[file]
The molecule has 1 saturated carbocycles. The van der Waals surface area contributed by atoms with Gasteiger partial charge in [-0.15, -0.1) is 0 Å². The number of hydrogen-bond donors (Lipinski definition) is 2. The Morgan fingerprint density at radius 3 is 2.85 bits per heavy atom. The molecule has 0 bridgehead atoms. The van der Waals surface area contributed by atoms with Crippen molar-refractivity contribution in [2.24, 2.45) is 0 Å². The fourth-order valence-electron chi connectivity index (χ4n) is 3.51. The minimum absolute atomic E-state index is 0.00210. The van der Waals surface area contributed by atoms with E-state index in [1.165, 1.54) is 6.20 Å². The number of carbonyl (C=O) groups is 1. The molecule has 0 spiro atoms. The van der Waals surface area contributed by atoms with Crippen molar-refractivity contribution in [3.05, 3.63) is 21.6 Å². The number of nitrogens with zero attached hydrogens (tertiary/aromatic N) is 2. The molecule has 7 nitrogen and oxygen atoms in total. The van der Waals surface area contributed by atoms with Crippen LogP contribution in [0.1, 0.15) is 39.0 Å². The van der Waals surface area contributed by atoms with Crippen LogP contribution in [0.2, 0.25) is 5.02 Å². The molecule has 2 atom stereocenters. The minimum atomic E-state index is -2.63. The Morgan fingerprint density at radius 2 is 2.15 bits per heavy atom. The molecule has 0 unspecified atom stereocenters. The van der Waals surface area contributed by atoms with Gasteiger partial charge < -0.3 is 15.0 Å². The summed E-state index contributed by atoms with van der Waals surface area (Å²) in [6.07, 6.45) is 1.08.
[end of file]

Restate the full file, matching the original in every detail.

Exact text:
The molecule has 1 saturated carbocycles. The van der Waals surface area contributed by atoms with Gasteiger partial charge in [-0.15, -0.1) is 0 Å². The number of hydrogen-bond donors (Lipinski definition) is 2. The Morgan fingerprint density at radius 3 is 2.85 bits per heavy atom. The molecule has 0 bridgehead atoms. The van der Waals surface area contributed by atoms with Crippen molar-refractivity contribution in [2.24, 2.45) is 0 Å². The fourth-order valence-electron chi connectivity index (χ4n) is 3.51. The minimum absolute atomic E-state index is 0.00210. The van der Waals surface area contributed by atoms with E-state index in [1.165, 1.54) is 6.20 Å². The number of carbonyl (C=O) groups is 1. The molecule has 0 spiro atoms. The van der Waals surface area contributed by atoms with Crippen molar-refractivity contribution in [3.05, 3.63) is 21.6 Å². The number of nitrogens with zero attached hydrogens (tertiary/aromatic N) is 2. The molecule has 7 nitrogen and oxygen atoms in total. The van der Waals surface area contributed by atoms with Crippen LogP contribution in [0.1, 0.15) is 39.0 Å². The van der Waals surface area contributed by atoms with Crippen LogP contribution in [0.2, 0.25) is 5.02 Å². The molecule has 2 atom stereocenters. The minimum atomic E-state index is -2.63. The Morgan fingerprint density at radius 2 is 2.15 bits per heavy atom. The molecule has 0 unspecified atom stereocenters. The van der Waals surface area contributed by atoms with Gasteiger partial charge < -0.3 is 15.0 Å². The summed E-state index contributed by atoms with van der Waals surface area (Å²) in [6.07, 6.45) is 1.08.